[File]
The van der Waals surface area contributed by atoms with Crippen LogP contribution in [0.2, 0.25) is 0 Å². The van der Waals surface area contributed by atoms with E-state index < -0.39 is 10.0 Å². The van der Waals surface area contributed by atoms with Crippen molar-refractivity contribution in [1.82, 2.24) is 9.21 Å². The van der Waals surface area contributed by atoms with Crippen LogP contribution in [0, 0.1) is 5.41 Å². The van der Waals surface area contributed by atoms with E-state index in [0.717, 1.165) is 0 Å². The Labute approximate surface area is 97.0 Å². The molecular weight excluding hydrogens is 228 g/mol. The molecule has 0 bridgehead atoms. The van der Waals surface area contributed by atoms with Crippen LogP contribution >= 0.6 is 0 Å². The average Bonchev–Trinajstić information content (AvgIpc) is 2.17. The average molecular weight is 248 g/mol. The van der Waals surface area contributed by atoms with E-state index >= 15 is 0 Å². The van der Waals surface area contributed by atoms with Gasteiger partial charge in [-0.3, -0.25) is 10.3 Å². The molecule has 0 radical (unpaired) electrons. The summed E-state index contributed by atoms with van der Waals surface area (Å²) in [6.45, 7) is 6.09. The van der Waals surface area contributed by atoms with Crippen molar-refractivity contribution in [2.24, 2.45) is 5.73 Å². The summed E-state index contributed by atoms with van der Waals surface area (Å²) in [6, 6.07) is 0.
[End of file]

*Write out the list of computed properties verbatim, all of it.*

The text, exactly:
The van der Waals surface area contributed by atoms with Crippen LogP contribution in [0.2, 0.25) is 0 Å². The van der Waals surface area contributed by atoms with E-state index < -0.39 is 10.0 Å². The van der Waals surface area contributed by atoms with Crippen molar-refractivity contribution in [1.82, 2.24) is 9.21 Å². The van der Waals surface area contributed by atoms with Crippen LogP contribution in [0, 0.1) is 5.41 Å². The van der Waals surface area contributed by atoms with E-state index in [0.717, 1.165) is 0 Å². The Labute approximate surface area is 97.0 Å². The molecular weight excluding hydrogens is 228 g/mol. The molecule has 0 bridgehead atoms. The van der Waals surface area contributed by atoms with Crippen LogP contribution >= 0.6 is 0 Å². The average Bonchev–Trinajstić information content (AvgIpc) is 2.17. The average molecular weight is 248 g/mol. The van der Waals surface area contributed by atoms with E-state index >= 15 is 0 Å². The van der Waals surface area contributed by atoms with Gasteiger partial charge in [-0.3, -0.25) is 10.3 Å². The molecule has 0 radical (unpaired) electrons. The summed E-state index contributed by atoms with van der Waals surface area (Å²) in [6.45, 7) is 6.09. The van der Waals surface area contributed by atoms with Crippen molar-refractivity contribution in [2.24, 2.45) is 5.73 Å². The summed E-state index contributed by atoms with van der Waals surface area (Å²) in [6, 6.07) is 0.